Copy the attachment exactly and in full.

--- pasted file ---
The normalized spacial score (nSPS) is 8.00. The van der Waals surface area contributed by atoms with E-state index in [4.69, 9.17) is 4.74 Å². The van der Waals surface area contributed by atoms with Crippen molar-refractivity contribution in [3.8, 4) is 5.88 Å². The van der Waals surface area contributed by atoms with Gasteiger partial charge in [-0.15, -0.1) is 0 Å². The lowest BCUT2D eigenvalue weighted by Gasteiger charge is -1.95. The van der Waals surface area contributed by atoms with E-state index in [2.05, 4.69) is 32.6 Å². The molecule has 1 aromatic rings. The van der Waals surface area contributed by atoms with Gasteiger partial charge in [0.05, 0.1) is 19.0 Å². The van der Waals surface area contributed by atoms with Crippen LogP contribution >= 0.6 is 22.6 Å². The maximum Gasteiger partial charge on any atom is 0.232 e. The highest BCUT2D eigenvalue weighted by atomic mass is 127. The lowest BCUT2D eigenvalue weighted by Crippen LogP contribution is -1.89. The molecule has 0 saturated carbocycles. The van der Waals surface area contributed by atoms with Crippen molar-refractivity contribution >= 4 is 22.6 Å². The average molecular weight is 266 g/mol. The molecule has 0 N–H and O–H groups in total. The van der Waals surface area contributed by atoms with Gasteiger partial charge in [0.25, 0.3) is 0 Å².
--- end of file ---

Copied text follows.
The normalized spacial score (nSPS) is 8.00. The van der Waals surface area contributed by atoms with E-state index in [4.69, 9.17) is 4.74 Å². The van der Waals surface area contributed by atoms with Crippen molar-refractivity contribution in [3.8, 4) is 5.88 Å². The van der Waals surface area contributed by atoms with Gasteiger partial charge in [-0.15, -0.1) is 0 Å². The lowest BCUT2D eigenvalue weighted by Gasteiger charge is -1.95. The van der Waals surface area contributed by atoms with E-state index in [2.05, 4.69) is 32.6 Å². The molecule has 1 aromatic rings. The van der Waals surface area contributed by atoms with Gasteiger partial charge in [0.05, 0.1) is 19.0 Å². The van der Waals surface area contributed by atoms with Crippen LogP contribution >= 0.6 is 22.6 Å². The maximum Gasteiger partial charge on any atom is 0.232 e. The highest BCUT2D eigenvalue weighted by atomic mass is 127. The lowest BCUT2D eigenvalue weighted by Crippen LogP contribution is -1.89. The molecule has 0 saturated carbocycles. The van der Waals surface area contributed by atoms with Crippen molar-refractivity contribution >= 4 is 22.6 Å². The average molecular weight is 266 g/mol. The molecule has 0 N–H and O–H groups in total. The van der Waals surface area contributed by atoms with Gasteiger partial charge in [0.25, 0.3) is 0 Å².